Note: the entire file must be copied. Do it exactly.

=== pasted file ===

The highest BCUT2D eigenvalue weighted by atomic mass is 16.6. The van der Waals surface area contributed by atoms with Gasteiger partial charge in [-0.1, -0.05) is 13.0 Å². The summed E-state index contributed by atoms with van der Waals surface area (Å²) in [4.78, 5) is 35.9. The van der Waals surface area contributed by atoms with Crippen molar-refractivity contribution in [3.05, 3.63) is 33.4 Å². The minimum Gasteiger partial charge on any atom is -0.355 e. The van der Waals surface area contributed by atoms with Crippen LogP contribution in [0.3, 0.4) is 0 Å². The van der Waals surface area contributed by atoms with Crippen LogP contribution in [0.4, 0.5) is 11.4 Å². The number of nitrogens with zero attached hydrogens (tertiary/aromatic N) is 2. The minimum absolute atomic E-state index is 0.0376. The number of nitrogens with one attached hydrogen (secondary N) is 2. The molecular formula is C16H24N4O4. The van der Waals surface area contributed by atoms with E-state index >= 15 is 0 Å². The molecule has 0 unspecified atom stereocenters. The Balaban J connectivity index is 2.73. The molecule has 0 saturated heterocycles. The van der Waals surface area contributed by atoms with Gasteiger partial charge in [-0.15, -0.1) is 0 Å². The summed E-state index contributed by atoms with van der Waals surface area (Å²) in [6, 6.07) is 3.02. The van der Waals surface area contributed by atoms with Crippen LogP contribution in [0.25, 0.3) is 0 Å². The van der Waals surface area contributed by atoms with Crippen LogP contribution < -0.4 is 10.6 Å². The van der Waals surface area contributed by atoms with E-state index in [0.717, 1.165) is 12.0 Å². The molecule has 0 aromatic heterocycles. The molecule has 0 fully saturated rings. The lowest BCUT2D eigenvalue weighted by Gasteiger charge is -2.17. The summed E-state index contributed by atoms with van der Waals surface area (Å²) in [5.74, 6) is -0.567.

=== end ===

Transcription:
The highest BCUT2D eigenvalue weighted by atomic mass is 16.6. The van der Waals surface area contributed by atoms with Gasteiger partial charge in [-0.1, -0.05) is 13.0 Å². The summed E-state index contributed by atoms with van der Waals surface area (Å²) in [4.78, 5) is 35.9. The van der Waals surface area contributed by atoms with Crippen molar-refractivity contribution in [3.05, 3.63) is 33.4 Å². The minimum Gasteiger partial charge on any atom is -0.355 e. The van der Waals surface area contributed by atoms with Crippen LogP contribution in [0.3, 0.4) is 0 Å². The van der Waals surface area contributed by atoms with Crippen LogP contribution in [0.4, 0.5) is 11.4 Å². The number of nitrogens with zero attached hydrogens (tertiary/aromatic N) is 2. The minimum absolute atomic E-state index is 0.0376. The number of nitrogens with one attached hydrogen (secondary N) is 2. The molecular formula is C16H24N4O4. The van der Waals surface area contributed by atoms with E-state index >= 15 is 0 Å². The molecule has 0 unspecified atom stereocenters. The Balaban J connectivity index is 2.73. The molecule has 0 saturated heterocycles. The van der Waals surface area contributed by atoms with Gasteiger partial charge in [-0.15, -0.1) is 0 Å². The summed E-state index contributed by atoms with van der Waals surface area (Å²) in [6, 6.07) is 3.02. The van der Waals surface area contributed by atoms with Crippen LogP contribution in [0.25, 0.3) is 0 Å². The van der Waals surface area contributed by atoms with Crippen LogP contribution < -0.4 is 10.6 Å². The van der Waals surface area contributed by atoms with E-state index in [0.717, 1.165) is 12.0 Å². The molecule has 0 aromatic heterocycles. The molecule has 0 fully saturated rings. The lowest BCUT2D eigenvalue weighted by Gasteiger charge is -2.17. The summed E-state index contributed by atoms with van der Waals surface area (Å²) in [5.74, 6) is -0.567.